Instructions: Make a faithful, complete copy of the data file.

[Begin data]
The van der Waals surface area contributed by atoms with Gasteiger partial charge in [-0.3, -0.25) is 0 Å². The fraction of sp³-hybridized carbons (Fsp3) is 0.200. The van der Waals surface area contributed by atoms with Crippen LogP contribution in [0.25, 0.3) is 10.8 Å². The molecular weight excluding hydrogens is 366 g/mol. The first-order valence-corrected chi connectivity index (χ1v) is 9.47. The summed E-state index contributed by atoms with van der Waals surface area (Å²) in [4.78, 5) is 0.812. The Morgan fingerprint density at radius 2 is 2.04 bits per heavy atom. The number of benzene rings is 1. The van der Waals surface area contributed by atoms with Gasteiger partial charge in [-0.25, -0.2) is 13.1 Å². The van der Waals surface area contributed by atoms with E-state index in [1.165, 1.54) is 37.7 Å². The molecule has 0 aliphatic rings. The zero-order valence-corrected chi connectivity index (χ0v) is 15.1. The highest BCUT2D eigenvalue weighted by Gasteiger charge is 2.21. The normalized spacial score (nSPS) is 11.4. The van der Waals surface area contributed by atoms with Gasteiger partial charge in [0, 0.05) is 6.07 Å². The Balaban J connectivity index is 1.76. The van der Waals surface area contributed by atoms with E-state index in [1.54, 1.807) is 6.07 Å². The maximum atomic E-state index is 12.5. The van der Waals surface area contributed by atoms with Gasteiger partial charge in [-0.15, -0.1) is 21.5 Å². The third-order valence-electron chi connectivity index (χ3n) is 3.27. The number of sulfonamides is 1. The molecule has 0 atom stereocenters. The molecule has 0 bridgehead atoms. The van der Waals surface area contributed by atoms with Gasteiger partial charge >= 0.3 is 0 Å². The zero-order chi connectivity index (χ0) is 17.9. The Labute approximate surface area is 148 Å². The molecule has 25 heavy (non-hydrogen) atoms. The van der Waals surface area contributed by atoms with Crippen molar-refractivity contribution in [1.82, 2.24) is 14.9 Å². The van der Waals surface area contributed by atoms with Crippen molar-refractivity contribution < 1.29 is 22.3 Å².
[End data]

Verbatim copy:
The van der Waals surface area contributed by atoms with Gasteiger partial charge in [-0.3, -0.25) is 0 Å². The fraction of sp³-hybridized carbons (Fsp3) is 0.200. The van der Waals surface area contributed by atoms with Crippen LogP contribution in [0.25, 0.3) is 10.8 Å². The molecular weight excluding hydrogens is 366 g/mol. The first-order valence-corrected chi connectivity index (χ1v) is 9.47. The summed E-state index contributed by atoms with van der Waals surface area (Å²) in [4.78, 5) is 0.812. The Morgan fingerprint density at radius 2 is 2.04 bits per heavy atom. The number of benzene rings is 1. The van der Waals surface area contributed by atoms with Gasteiger partial charge in [-0.25, -0.2) is 13.1 Å². The van der Waals surface area contributed by atoms with E-state index in [1.165, 1.54) is 37.7 Å². The molecule has 0 aliphatic rings. The zero-order valence-corrected chi connectivity index (χ0v) is 15.1. The highest BCUT2D eigenvalue weighted by Gasteiger charge is 2.21. The normalized spacial score (nSPS) is 11.4. The van der Waals surface area contributed by atoms with Gasteiger partial charge in [0, 0.05) is 6.07 Å². The Balaban J connectivity index is 1.76. The van der Waals surface area contributed by atoms with E-state index in [1.54, 1.807) is 6.07 Å². The maximum atomic E-state index is 12.5. The van der Waals surface area contributed by atoms with Gasteiger partial charge in [-0.15, -0.1) is 21.5 Å². The third-order valence-electron chi connectivity index (χ3n) is 3.27. The number of sulfonamides is 1. The molecule has 0 atom stereocenters. The molecule has 0 bridgehead atoms. The van der Waals surface area contributed by atoms with Gasteiger partial charge >= 0.3 is 0 Å². The zero-order chi connectivity index (χ0) is 17.9. The Labute approximate surface area is 148 Å². The molecule has 25 heavy (non-hydrogen) atoms. The van der Waals surface area contributed by atoms with Crippen molar-refractivity contribution in [1.82, 2.24) is 14.9 Å². The van der Waals surface area contributed by atoms with Crippen molar-refractivity contribution < 1.29 is 22.3 Å².